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Richard Price

We gave it an A

Writing screenplays for Hollywood has ruined more novelists than booze, drugs, mental illness, and bad marriages combined — or so runs the hoary cliche. You couldn’t prove it by Richard Price, who, after turning out four terrific, highly acclaimed novels in the ’70s and early ’80s (including ”The Wanderers” and ”Bloodbrothers”), began cranking out scripts (”The Color of Money” and ”Mad Dog” and ”Glory” were his) and raking in the kind of long green most novelists only dream about.

Maybe Hollywood’s not really the soul-sucking force some writers say it is: When Price returned to books with his 1992 opus ”Clockers,” it was with his fictional batteries recharged. Abandoning the thinly veiled autobiography of 1983’s ”The Breaks,” Price plunged us headlong into the psyche of a stuttering, 19-year-old black crack dealer with an ulcer, to riveting effect. The follow-up to ”Clockers,” 1998’s ”Freedomland,” was perhaps even more ambitious, a crackling tale of racial tension set, like its predecessor, in the fictional town of Dempsy, New Jersey. In Samaritan, Price again takes us into the heart of that bombed-out, blighted center of urban waste and desperation, to tell the story of a man who refuses to believe that old saw about the road to hell being paved with good intentions.

Ray Mitchell is an ex-teacher and former television writer who returns home to the housing projects of Dempsy, where he was raised, to regroup and reconnect with his past. His first stop is his old high school, where he begins teaching a creative writing class, gratis. Like most Price protagonists, Ray is a streetwise, painfully self-aware outsider who uses his verbal skills to keep the world — and his demons — at bay (like Price, he’s an ex-drug addict).

Early in the story, Ray lands in the hospital, the victim of a particularly savage beating that he stubbornly refuses to talk about, despite the persistent efforts of Det. Nerese Ammons, an African-American woman he has known since childhood. The central question, of course, is Whodunit? As the novel vaults back and forth in time, we are introduced to potential suspects: Ray’s former student Salim El-Amin, a jumpy ex-con whose dreams of being a T-shirt entrepreneur our hero bankrolls; Carla Powell, a haggard denizen of the projects whose son’s funeral Ray pays for; Carla’s daughter, Danielle, with whom Ray begins an ill-advised love affair; and Danielle’s jailbird husband, Freddy Martinez.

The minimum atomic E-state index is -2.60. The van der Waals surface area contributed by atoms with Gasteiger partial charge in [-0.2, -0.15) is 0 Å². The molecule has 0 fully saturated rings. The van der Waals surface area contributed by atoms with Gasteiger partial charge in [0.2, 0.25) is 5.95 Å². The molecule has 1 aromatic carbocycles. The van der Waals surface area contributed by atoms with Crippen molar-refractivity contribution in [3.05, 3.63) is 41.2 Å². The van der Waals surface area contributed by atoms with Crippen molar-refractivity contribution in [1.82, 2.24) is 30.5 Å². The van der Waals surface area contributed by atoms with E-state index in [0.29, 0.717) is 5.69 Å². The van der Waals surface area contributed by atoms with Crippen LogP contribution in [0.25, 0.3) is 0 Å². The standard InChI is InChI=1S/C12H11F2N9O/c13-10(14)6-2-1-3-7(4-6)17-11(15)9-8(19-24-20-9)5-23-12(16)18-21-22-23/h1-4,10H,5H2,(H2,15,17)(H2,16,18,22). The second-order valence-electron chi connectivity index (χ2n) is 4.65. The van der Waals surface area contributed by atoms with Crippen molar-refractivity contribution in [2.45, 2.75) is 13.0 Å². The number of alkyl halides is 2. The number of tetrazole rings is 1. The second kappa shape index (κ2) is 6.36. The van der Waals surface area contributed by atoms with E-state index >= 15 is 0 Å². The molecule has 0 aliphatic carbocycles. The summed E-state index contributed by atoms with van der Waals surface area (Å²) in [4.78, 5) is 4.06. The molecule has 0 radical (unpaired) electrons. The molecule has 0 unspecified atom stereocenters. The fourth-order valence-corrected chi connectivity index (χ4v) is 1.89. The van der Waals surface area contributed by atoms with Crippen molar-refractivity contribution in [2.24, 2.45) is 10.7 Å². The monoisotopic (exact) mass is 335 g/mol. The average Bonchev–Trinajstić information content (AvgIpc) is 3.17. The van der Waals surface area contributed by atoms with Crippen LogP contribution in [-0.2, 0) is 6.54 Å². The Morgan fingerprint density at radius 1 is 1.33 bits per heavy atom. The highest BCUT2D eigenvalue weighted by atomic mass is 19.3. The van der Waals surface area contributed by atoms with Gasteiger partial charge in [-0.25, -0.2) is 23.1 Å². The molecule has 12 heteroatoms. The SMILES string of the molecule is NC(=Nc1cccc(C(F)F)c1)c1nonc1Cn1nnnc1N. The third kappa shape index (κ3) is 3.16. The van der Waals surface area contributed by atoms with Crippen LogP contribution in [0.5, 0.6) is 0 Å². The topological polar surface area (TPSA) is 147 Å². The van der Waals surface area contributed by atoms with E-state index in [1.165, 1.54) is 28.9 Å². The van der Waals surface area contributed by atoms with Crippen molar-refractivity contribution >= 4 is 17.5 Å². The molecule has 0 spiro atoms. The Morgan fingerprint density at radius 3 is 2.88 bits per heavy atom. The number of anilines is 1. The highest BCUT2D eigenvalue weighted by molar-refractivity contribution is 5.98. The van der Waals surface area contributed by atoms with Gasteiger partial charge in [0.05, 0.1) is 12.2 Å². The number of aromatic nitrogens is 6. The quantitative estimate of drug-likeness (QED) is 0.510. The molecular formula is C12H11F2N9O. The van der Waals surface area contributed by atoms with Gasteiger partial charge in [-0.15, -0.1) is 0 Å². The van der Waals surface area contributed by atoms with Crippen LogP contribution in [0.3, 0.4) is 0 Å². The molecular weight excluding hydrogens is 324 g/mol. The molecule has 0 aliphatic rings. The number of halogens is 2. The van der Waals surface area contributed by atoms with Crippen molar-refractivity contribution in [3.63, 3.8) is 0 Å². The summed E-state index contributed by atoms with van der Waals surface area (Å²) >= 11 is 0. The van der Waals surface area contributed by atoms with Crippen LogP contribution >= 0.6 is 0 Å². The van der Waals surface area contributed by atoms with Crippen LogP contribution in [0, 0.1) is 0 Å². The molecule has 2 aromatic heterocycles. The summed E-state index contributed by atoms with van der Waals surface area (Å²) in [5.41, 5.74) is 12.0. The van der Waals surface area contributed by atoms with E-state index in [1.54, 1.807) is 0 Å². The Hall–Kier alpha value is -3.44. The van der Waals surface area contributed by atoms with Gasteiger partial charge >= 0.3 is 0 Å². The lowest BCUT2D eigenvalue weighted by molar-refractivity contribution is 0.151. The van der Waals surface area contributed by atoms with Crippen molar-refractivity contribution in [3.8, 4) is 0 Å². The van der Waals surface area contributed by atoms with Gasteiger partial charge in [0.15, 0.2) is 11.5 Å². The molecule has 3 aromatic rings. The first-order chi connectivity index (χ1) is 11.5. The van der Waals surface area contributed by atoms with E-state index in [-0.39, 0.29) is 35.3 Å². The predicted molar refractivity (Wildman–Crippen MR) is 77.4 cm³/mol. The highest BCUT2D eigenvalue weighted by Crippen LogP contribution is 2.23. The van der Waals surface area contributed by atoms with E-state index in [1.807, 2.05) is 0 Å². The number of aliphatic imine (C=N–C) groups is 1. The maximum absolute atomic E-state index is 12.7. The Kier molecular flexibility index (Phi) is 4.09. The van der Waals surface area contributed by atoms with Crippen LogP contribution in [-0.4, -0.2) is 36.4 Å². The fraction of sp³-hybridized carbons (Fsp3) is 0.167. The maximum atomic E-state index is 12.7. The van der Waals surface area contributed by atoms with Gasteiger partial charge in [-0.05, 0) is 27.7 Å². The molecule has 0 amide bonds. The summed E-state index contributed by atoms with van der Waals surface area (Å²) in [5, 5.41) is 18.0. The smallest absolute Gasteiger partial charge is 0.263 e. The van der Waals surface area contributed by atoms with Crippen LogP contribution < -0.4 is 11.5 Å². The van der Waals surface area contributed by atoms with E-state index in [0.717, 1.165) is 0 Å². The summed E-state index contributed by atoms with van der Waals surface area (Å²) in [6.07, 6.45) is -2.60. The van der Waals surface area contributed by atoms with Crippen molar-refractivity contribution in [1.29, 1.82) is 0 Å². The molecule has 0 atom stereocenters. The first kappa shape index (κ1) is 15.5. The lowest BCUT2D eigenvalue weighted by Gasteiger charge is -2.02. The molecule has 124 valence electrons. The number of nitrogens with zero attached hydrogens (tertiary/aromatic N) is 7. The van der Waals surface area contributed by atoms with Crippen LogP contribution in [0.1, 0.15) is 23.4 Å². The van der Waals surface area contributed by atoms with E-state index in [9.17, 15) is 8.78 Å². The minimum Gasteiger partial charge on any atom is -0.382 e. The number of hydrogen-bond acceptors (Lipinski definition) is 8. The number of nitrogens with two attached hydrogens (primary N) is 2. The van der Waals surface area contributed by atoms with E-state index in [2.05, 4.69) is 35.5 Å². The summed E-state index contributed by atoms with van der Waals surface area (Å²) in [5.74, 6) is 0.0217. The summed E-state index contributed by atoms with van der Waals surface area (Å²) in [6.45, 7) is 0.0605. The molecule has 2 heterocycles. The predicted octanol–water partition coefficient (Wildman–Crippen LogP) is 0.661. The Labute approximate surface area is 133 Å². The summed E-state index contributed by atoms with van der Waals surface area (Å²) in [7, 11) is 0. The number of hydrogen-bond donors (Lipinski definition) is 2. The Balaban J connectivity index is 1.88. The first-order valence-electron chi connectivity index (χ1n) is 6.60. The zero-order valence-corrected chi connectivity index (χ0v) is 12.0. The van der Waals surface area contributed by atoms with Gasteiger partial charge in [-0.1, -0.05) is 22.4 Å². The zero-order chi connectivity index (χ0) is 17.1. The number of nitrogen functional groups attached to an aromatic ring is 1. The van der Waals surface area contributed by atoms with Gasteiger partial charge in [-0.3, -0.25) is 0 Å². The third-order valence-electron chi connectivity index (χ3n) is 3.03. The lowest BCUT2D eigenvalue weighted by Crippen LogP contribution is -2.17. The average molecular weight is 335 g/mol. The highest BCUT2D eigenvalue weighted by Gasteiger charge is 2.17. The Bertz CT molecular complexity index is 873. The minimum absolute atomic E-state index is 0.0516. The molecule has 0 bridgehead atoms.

”Samaritan” is a supremely suspenseful novel (with a denouement that will leave you marveling at how artfully the author kept us from guessing the perpetrator’s identity), but to call it a thriller would be selling it short. Part police procedural, part high-wire psychodrama, part social study, it’s a wholly engrossing hybrid that packs an emotional wallop every bit as powerful as, say, Hubert Selby Jr.’s ”Last Exit to Brooklyn” (a book that’s something of a personal touchstone for Price).

One major character here isn’t even a sentient being — the Dempsy projects, which Price, himself a scion of a Bronx housing project, brings to visceral life. A lesser writer might be content with conjuring graffiti-stained stairwells or elevators that reek of urine, but Price’s understanding of this particularly complex urban milieu, with its combustible mix of poverty, crime, and everyday hardworking folks, is suffused with empathy and tenderness.

The author’s forte has always been characterization, and ”Samaritan” can be read by aspiring writers as a note-perfect example of how to make fictional characters jump off the page. His talent for transporting readers into the skins of the people he writes about makes for vivid, occasionally uncomfortable reading. Even relatively minor players — an ex-junkie named White Tom Potenza, a juicehead cop named Pete Heinz — are rendered so compellingly you feel you know them.

Price has said that before he became a writer, he was an amateur mimic who delighted in doing impersonations. It’s a skill that continues to serve him well. His adeptness at capturing real-life speech patterns on the printed page is uncanny, and reinforces ”Samaritan”’s aura of gritty urban realism at every stage. The book’s putative moral may be that giving too much is dangerous, but thankfully, Price has opted to just go ahead and give us a pure gift anyway.